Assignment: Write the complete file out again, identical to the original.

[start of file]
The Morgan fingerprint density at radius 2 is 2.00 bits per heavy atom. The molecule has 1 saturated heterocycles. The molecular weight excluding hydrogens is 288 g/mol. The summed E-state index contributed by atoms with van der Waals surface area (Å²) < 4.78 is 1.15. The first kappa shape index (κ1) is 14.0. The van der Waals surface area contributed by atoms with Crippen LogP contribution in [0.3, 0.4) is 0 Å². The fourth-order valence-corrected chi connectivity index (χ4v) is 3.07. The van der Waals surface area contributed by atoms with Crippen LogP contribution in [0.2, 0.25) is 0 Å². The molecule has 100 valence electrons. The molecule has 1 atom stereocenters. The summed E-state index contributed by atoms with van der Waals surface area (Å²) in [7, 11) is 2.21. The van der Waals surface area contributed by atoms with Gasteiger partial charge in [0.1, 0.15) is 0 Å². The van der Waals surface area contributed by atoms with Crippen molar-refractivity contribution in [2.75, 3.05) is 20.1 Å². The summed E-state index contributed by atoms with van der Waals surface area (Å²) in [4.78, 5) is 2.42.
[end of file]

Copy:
The Morgan fingerprint density at radius 2 is 2.00 bits per heavy atom. The molecule has 1 saturated heterocycles. The molecular weight excluding hydrogens is 288 g/mol. The summed E-state index contributed by atoms with van der Waals surface area (Å²) < 4.78 is 1.15. The first kappa shape index (κ1) is 14.0. The van der Waals surface area contributed by atoms with Crippen LogP contribution in [0.3, 0.4) is 0 Å². The fourth-order valence-corrected chi connectivity index (χ4v) is 3.07. The van der Waals surface area contributed by atoms with Crippen LogP contribution in [0.2, 0.25) is 0 Å². The molecule has 100 valence electrons. The molecule has 1 atom stereocenters. The summed E-state index contributed by atoms with van der Waals surface area (Å²) in [7, 11) is 2.21. The van der Waals surface area contributed by atoms with Gasteiger partial charge in [0.1, 0.15) is 0 Å². The van der Waals surface area contributed by atoms with Crippen molar-refractivity contribution in [2.75, 3.05) is 20.1 Å². The summed E-state index contributed by atoms with van der Waals surface area (Å²) in [4.78, 5) is 2.42.